Okay, I’ve a confession to make.
I don’t remember much of 1990’s Agneepath.
I do recall Amitabh Bachchan being given life lessons by a cop who looked younger than he.
And I know I was on Danny Denzongpa’s side because I was a huge fan of Ajnabi.
What I’m trying to say is, when 2012’s Agneepath opens to a chorus of ‘Masterji!’ and a man who could be advertising Ujala marches up to the crowd, along with an aging woman in a sari, I assumed they were mother and son.
Turns out Zarina Wahab isn’t Chetan Pandit’s plump Ma, but his pregnant Biwi! So, all right, I spent a decade watching Nirupa Roy deliver babies in huts and lose them in fairs, but at least her husbands didn’t look like they’d stepped out of ads where they delight in the coffee their svelte wives make.
But the film goes uphill from there.
When the crusading Masterji Deenanath Chauhan takes on a contraband ring run by Kancha (Sanjay Dutt), the dark elements of the film come into play - the manner in which Chauhan is made out to be an enemy of the people is horribly unsettling, and the its outcome fills the viewer with a sense of foreboding that lasts right through.
Despite its three-hour duration, there’s no time for idyll in the film.
Every time our hero Vijay (Hrithik Roshan) is touched by hope, a reminder of the past haunts him.
His unwavering adherence to his mission is echoed in the focused storyline.
There are no good bad guys here, not even Vijay.
He seems to have no problem with the child prostitution racket run by his mentor Rauf Lala (Rishi Kapoor), as long as his childhood friend Kaali (Priyanka Chopra) and sister Shiksha (Kanika Tiwari) aren’t targeted.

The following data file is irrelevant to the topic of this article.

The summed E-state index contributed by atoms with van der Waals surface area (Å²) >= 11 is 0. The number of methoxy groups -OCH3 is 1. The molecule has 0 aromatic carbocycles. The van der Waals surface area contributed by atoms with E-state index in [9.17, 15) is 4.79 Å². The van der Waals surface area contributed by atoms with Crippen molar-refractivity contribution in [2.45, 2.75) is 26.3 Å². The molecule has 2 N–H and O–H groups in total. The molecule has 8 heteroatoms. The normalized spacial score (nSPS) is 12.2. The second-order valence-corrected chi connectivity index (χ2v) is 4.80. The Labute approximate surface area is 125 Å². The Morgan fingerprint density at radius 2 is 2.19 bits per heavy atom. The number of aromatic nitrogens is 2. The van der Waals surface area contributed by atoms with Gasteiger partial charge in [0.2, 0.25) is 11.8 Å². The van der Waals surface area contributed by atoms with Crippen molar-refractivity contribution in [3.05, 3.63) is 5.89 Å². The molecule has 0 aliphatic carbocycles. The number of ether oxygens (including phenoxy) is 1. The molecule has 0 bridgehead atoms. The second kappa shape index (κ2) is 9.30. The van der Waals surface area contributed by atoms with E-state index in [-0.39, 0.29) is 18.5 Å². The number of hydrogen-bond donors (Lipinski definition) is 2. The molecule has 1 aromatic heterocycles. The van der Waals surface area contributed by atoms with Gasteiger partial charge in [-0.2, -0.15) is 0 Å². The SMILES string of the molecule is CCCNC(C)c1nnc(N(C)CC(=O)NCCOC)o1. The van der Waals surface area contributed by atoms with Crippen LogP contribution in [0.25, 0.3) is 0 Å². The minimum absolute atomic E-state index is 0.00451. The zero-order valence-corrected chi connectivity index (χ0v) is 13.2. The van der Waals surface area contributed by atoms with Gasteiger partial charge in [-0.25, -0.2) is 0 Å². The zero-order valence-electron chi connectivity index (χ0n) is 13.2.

Having cut off the fat of complicated parallel stories, the movie concentrates on characters and quirks.
When Vijay’s long-lost sister comes to the chawl she left as an infant, hordes of neighbours expect her to recognise them.
As Kaali does a hasty aarti with smoking coals for Vijay, she curses whoever’s thinking of him enough to cause him a coughing fit.
A beauty parlour board reads ‘We specialy in bridal makeup’.
While Agneepath has been marketed as a tribute, Hrithik Roshan plays a completely different Vijay.
He breaks into sobs, he seethes with rage, he remains calm even as his nerves recoil, he takes several beatings.
He brings in so many shades to the character that the viewer is left guessing whether he’s being calculating, callous, or loyal.
When Rauf Lala declares, “Ab mere do nahin, teen beten hain”, he smiles “Lekin teenon mein se ek shaheed honewala hai” on the day of Lala’s son’s wedding.
In retrospect, the line takes on sinister tones.
When he wells up, as he does several times, the tears are blinked away rapidly, and their remnants glisten in his eyes.
His intense scenes with Kancha are exquisite, and he looks so good that one sort of gets why Sanjay Dutt has a penchant for fondling him.
The slow morphing of his nervousness around his sister to devotion in the face of her open trust is portrayed in a nuanced manner.
The natural acting is aided by screenplay that accommodates spontaneity.
For instance, the shy Shiksha turns to her brother for approval before dancing in step with the boisterous Kaali.
Priyanka Chopra is likeable as the rustic, impulsive Kaali, giving her all for the man she loves, and yet strong enough to let him go when the time comes.
I can forgive her propensity to overplay her cuteness.
What I find hard to look past is the incongruity of a village belle coming up with, “Get moving!” While using the kitsch of symbolism - Vijay literally fills Rauf’s shoes - the film sidesteps several clichés.
It’s over the top at times, and dispels with the laws of physics when guns are fired, but I suppose that’s part of the tribute.
The film could have done without some manic ranting from Kancha about his looks, though.
And some below-par graphics.
And an awkward Katrina Kaif whose jiggles and thrusts are rather too vulgar.
Instead, Vijay’s relationship with Inspector Gaitonde (Om Puri) could have been fleshed out.
The Verdict: It’s not often masala and art make a miscible mix.
Here, it clicks.